The other day I was strolling along in the local discount mart when what should I spy but a “Singing Bird Clock.” Wow, for under $20 this was a deal, a genuine, plastic, Singing Bird Clock, approved by the Audubon Society, as seen on TV. I could hardly control my enthusiasm.
I’ve always loved birds, especially the colorful backyard variety. I’ve put up bird feeders, bought sunflower seed, even studied a pocket guide to try and identify my favorites. I’ve never quite been involved enough to take a course, go out with field glasses to bird watch, or anything more radical. But, birds can be beautiful and their songs are enjoyable to hear.
Yep, a Singing Bird Clock would be a lovely addition to my home I decided as I chunked it into my shopping cart.
Now in case you should be one of the very few people in the world who has not seen a commercial on TV for a Singing Bird Clock, let me explain how it works. It is sort of like a regular clock to a point. The numbers have been replaced with pictures of birds, and when the clock strikes the hour, the bird sings. Pretty cute, huh? Yeah, that’s what I thought. Kind of a modern version of a cuckoo clock – except this cuckoo brought friends.
The bird sounds are, to the clock maker’s credit, very authentic recordings of actual birds calls. It must have been hell getting them into a recording studio and up to the microphone, but that’s another story.
Anyhow, the bird clock was hung in the den, and I could hardly wait for the hour to strike so I could hear the birds sing. And sing they did… and sing… and sing… and sing… every hour… all day… every day… day after day… rain or shine… There is a mockingbird, a chickadee, a cardinal, a woodpecker (Yes!), a goose, a wren, a robin, a sparrow, a kingfisher, a titmouse, an oriole, and last, but far from least — believe me — a great horned owl.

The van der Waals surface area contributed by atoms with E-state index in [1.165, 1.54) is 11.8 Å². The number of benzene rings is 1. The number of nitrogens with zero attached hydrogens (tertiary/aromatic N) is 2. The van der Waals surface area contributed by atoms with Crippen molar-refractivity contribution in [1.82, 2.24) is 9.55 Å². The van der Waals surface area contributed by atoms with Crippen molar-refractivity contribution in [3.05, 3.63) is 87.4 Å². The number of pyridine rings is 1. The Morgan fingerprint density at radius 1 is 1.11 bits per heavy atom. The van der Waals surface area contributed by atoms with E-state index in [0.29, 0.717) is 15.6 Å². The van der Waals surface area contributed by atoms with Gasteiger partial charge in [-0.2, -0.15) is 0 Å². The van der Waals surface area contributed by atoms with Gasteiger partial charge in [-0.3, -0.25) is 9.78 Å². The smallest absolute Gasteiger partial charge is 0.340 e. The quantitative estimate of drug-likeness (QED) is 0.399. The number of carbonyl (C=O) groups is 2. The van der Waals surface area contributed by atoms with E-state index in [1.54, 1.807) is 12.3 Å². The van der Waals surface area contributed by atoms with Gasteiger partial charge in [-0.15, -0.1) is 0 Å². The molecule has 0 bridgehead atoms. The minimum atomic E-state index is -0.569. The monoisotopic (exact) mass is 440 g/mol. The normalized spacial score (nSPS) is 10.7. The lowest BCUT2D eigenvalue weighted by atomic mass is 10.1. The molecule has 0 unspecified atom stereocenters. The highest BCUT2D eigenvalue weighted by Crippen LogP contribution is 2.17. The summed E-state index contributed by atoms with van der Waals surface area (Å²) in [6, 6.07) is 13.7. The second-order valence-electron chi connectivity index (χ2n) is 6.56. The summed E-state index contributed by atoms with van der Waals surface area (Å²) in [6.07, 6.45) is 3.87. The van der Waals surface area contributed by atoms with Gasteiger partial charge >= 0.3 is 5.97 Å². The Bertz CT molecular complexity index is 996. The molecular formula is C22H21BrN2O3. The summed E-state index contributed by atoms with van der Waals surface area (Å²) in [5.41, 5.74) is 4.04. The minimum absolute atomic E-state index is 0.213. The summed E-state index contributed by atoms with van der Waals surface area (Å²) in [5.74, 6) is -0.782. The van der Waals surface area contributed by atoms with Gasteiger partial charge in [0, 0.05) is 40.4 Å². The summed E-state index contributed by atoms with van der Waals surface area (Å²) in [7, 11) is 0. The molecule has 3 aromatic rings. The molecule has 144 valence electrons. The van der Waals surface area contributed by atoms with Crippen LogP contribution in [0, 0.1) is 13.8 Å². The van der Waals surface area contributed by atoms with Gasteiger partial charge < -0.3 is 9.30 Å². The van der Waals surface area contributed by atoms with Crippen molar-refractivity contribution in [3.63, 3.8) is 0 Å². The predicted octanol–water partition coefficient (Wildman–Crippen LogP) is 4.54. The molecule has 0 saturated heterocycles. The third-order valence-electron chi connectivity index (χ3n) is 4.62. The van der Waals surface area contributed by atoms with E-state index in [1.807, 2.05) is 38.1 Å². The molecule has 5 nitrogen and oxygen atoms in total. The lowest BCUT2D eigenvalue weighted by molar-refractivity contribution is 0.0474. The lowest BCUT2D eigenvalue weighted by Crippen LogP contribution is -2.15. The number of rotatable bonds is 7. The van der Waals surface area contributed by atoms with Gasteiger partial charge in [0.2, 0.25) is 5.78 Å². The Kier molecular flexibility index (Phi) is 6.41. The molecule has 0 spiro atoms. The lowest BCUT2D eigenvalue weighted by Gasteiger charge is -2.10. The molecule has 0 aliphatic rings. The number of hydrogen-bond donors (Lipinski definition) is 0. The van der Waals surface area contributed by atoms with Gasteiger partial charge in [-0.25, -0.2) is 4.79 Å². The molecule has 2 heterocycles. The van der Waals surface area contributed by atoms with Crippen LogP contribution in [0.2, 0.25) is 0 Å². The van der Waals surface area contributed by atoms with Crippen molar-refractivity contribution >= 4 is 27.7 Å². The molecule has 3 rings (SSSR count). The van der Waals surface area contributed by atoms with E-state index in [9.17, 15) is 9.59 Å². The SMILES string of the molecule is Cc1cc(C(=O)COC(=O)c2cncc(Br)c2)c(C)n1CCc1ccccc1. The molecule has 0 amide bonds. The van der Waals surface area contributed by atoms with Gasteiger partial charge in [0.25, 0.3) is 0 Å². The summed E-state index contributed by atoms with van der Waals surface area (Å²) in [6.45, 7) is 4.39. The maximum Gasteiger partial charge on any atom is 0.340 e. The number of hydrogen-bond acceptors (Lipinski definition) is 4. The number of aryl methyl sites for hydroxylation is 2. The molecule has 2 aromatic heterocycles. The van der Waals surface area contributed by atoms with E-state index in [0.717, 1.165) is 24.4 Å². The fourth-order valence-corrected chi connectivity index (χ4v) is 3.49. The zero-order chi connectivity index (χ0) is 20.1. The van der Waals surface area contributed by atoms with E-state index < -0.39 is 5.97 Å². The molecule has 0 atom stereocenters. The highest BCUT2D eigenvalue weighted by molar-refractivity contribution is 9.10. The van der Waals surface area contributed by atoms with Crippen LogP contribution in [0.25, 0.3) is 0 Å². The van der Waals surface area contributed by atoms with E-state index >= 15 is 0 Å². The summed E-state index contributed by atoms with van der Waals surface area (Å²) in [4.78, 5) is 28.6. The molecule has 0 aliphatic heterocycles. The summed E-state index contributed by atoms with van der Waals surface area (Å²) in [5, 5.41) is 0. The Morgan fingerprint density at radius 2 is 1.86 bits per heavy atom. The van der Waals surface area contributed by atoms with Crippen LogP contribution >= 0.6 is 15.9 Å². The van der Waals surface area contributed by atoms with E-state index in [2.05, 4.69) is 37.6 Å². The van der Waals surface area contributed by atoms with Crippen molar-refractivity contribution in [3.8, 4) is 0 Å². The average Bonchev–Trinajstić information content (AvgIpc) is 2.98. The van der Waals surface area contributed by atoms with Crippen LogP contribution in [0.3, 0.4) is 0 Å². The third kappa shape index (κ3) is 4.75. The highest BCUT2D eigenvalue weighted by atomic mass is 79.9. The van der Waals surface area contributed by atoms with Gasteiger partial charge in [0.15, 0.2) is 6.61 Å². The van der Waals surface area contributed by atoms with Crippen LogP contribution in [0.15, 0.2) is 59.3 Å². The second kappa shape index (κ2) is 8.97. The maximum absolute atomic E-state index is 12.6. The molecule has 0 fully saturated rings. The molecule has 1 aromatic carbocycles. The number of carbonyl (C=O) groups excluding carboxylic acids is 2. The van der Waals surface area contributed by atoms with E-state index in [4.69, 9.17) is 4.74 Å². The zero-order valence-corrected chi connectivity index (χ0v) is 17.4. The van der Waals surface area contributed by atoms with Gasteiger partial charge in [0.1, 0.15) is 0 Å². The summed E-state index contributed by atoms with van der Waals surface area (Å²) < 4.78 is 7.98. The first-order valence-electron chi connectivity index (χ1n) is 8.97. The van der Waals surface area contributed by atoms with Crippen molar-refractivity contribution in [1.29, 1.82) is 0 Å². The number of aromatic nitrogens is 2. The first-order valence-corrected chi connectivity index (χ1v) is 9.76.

They seem to have a knack for singing at the time when I least expect it. Imagine being deep in thought and suddenly having a goose honk out at you, or being in another room and hearing a terrible commotion only to realize it is just the clock reaching the hour and a kingfisher joyfully celebrating the occasion.
Well, I’m not sure how much more joyful celebrating I’m going to be able to stand. The dog runs to the clock every time it chirps wondering what in the world this noise is all about. The cat, strangely, is unaffected and seems to take it in stride and ignore it. Being a longtime bird watcher and practically a card-carrying member of the Audubon Club, I think, perhaps, she instinctively knows the difference between a real bird and a recorded message.
The only redeeming feature of this warbling tick-tock is a light sensor that prevents it from singing all night. Kind of makes me wonder if the makers didn’t have a hunch that it might become a pest.
Well, I’d really love to write more, but it’s half past the titmouse and soon going to strike the oriole. I’m in a great hurry to turn out the light and put my feathered friends to sleep for the night.
For some reason I have a feeling that Singing Bird Clocks may be a very popular item at garage sales soon. If you want one, you can probably get it for a song.